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I have heard and read with amused interest as to the application of the correct torque - and the measurement of same - to screw terminals. The terms "in-lbs' and "Nm" get tossed around like people knew what they were or if they gave a rat's a**. I have my own scale that has served me well for 30+ years - grunts. The bigger the screw head the more "grunts" of force to apply. My forearm usually tells me when the screw is set.
 

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Electrical Contractor
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I have heard and read with amused interest as to the application of the correct torque - and the measurement of same - to screw terminals. The terms "in-lbs' and "Nm" get tossed around like people knew what they were or if they gave a rat's a**. I have my own scale that has served me well for 30+ years - grunts. The bigger the screw head the more "grunts" of force to apply. My forearm usually tells me when the screw is set.
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I am now torquing all circuit breakers, panel terminals, switches, and receptacles per 2017 NEC requirements. Torque for Leviton residential devices is 12 -14 inch pounds, commercial devices 20 inch pounds. I believe Hubble is 9-12 inch lbs for residential devices. Of course follow what is printed on the device, or consult the manufacturer.
I use a torque screwdriver with a range of 5 to 60 inch lbs. which cost about $70. I always return the dial to zero after a torquing session. I find it is much faster to use the torque tool verses a screwdriver and going 1/4 turn past "snug" which is not accurate.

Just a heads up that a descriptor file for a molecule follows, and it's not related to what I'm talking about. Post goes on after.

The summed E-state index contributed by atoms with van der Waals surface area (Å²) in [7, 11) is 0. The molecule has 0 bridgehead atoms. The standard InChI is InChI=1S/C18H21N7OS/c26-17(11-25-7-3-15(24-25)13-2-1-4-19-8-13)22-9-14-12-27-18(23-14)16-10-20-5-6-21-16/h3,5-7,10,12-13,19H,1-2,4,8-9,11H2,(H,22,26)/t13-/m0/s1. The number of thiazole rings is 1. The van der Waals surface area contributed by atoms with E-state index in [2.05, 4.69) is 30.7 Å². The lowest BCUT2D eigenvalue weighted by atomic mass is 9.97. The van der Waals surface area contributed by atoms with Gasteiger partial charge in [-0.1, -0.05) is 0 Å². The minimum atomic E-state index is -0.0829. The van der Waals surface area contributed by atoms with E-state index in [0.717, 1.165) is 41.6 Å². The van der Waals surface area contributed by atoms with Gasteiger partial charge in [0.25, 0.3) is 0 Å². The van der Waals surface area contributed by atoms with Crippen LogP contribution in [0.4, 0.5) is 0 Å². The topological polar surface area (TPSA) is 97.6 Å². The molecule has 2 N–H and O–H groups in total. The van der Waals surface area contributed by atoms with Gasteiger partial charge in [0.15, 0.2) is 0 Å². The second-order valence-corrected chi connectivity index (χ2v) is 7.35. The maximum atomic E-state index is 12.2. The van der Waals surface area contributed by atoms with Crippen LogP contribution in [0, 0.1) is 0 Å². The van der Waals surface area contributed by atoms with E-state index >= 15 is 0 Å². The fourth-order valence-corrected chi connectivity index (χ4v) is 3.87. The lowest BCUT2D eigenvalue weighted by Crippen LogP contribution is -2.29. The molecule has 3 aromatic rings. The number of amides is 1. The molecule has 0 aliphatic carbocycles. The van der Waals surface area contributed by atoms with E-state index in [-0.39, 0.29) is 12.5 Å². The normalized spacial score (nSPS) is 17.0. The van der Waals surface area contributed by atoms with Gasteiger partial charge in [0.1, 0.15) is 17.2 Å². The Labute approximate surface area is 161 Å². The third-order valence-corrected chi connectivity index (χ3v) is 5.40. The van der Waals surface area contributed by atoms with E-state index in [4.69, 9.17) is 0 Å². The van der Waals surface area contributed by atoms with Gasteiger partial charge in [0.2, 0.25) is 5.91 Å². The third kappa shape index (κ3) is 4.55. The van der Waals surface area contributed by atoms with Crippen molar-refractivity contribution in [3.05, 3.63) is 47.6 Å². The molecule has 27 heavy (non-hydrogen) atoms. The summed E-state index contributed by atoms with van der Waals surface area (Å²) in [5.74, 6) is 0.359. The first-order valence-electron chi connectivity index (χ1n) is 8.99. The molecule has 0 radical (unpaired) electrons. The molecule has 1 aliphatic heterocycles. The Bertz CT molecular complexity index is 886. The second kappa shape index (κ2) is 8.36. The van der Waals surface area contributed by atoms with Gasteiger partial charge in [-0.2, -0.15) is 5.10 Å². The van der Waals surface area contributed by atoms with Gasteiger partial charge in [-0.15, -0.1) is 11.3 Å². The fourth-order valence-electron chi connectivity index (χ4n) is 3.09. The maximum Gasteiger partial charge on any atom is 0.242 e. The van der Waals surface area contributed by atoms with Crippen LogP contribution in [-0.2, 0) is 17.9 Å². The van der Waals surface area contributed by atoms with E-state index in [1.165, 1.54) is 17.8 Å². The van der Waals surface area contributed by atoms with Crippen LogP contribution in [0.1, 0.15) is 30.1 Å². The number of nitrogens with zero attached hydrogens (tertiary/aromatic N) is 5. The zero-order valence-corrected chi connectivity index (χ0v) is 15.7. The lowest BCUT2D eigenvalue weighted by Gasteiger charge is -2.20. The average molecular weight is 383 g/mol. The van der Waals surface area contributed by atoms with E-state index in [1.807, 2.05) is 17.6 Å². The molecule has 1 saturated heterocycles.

Good to hear!!! Not to be a Debbie Downer but:
Be sure to keep your calibration records for it. The lawyer will ask for them after a fire. Most need calibrated at least once a year.

Also, you’ll need at least two sets of screwdrivers so you will still have one to use while the other one has been sent off for calibration.

Or, you can keep a new, unused one nearby and throw away the old one after it’s calibration period expires. It may be cheaper than paying for shipping & calibration costs.

Also, make sure you have enough for each of your employees. Or just have one and share.
 

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Good to hear!!! Not to be a Debbie Downer but:
Be sure to keep your calibration records for it. The lawyer will ask for them after a fire. Most need calibrated at least once a year.

Also, you’ll need at least two sets of screwdrivers so you will still have one to use while the other one has been sent off for calibration.

Or, you can keep a new, unused one nearby and throw away the old one after it’s calibration period expires. It may be cheaper than paying for shipping & calibration costs.

Also, make sure you have enough for each of your employees. Or just have one and share.
If you have a decent sized shop, you may want to look into a torque wrench test gauge to have at the shop for guys to test their wrenches against. If it’s in calibration, and guys actually use it, it would go a long way as to a defense.
 

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This is really brilliant. Now we have torque residential to NASA specs.
 
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Electrical contractor 37 years. Electrical inspector 2 years
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I thought it is not plaid unless it has green in it. ???
 

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Plaid...a Scotsman's favourite colour...red or green. When I look at the picture, I can almost hear "The Lumberjack Song" in the background...